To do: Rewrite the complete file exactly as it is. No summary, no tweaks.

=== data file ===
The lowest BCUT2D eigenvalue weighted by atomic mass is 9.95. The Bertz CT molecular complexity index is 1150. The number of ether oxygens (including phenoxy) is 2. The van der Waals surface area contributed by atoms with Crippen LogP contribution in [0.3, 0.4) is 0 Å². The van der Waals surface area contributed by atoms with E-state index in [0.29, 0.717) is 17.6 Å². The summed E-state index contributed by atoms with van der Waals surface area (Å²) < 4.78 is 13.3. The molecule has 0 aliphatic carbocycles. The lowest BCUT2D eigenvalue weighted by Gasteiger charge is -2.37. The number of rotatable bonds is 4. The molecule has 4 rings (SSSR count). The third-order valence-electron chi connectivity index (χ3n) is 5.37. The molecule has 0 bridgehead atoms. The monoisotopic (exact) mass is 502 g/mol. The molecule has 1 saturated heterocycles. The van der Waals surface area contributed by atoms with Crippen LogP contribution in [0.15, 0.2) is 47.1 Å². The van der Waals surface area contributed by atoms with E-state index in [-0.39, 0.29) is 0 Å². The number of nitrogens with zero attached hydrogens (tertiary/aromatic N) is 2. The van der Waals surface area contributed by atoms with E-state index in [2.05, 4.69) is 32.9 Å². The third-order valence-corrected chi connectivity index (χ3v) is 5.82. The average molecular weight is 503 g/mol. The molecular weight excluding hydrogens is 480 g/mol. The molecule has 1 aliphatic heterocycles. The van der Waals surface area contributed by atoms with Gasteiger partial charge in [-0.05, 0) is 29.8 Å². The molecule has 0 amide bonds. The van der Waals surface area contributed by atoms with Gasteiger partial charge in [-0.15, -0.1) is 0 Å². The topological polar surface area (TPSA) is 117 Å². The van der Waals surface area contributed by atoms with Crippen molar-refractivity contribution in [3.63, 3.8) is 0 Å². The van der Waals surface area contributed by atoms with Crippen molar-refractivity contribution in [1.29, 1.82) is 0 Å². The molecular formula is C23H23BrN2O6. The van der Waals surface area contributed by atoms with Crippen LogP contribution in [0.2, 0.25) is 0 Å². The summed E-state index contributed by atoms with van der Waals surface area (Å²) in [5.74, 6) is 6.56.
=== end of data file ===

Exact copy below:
The lowest BCUT2D eigenvalue weighted by atomic mass is 9.95. The Bertz CT molecular complexity index is 1150. The number of ether oxygens (including phenoxy) is 2. The van der Waals surface area contributed by atoms with Crippen LogP contribution in [0.3, 0.4) is 0 Å². The van der Waals surface area contributed by atoms with E-state index in [0.29, 0.717) is 17.6 Å². The summed E-state index contributed by atoms with van der Waals surface area (Å²) < 4.78 is 13.3. The molecule has 0 aliphatic carbocycles. The lowest BCUT2D eigenvalue weighted by Gasteiger charge is -2.37. The number of rotatable bonds is 4. The molecule has 4 rings (SSSR count). The third-order valence-electron chi connectivity index (χ3n) is 5.37. The molecule has 0 bridgehead atoms. The monoisotopic (exact) mass is 502 g/mol. The molecule has 1 saturated heterocycles. The van der Waals surface area contributed by atoms with Crippen LogP contribution in [0.15, 0.2) is 47.1 Å². The van der Waals surface area contributed by atoms with E-state index in [-0.39, 0.29) is 0 Å². The number of nitrogens with zero attached hydrogens (tertiary/aromatic N) is 2. The van der Waals surface area contributed by atoms with E-state index in [2.05, 4.69) is 32.9 Å². The third-order valence-corrected chi connectivity index (χ3v) is 5.82. The average molecular weight is 503 g/mol. The molecular weight excluding hydrogens is 480 g/mol. The molecule has 1 aliphatic heterocycles. The van der Waals surface area contributed by atoms with Gasteiger partial charge in [-0.05, 0) is 29.8 Å². The molecule has 0 amide bonds. The van der Waals surface area contributed by atoms with Gasteiger partial charge in [-0.15, -0.1) is 0 Å². The topological polar surface area (TPSA) is 117 Å². The van der Waals surface area contributed by atoms with Crippen molar-refractivity contribution in [3.63, 3.8) is 0 Å². The van der Waals surface area contributed by atoms with Crippen molar-refractivity contribution in [1.29, 1.82) is 0 Å². The molecular formula is C23H23BrN2O6. The van der Waals surface area contributed by atoms with Crippen LogP contribution in [0.2, 0.25) is 0 Å². The summed E-state index contributed by atoms with van der Waals surface area (Å²) in [5.74, 6) is 6.56.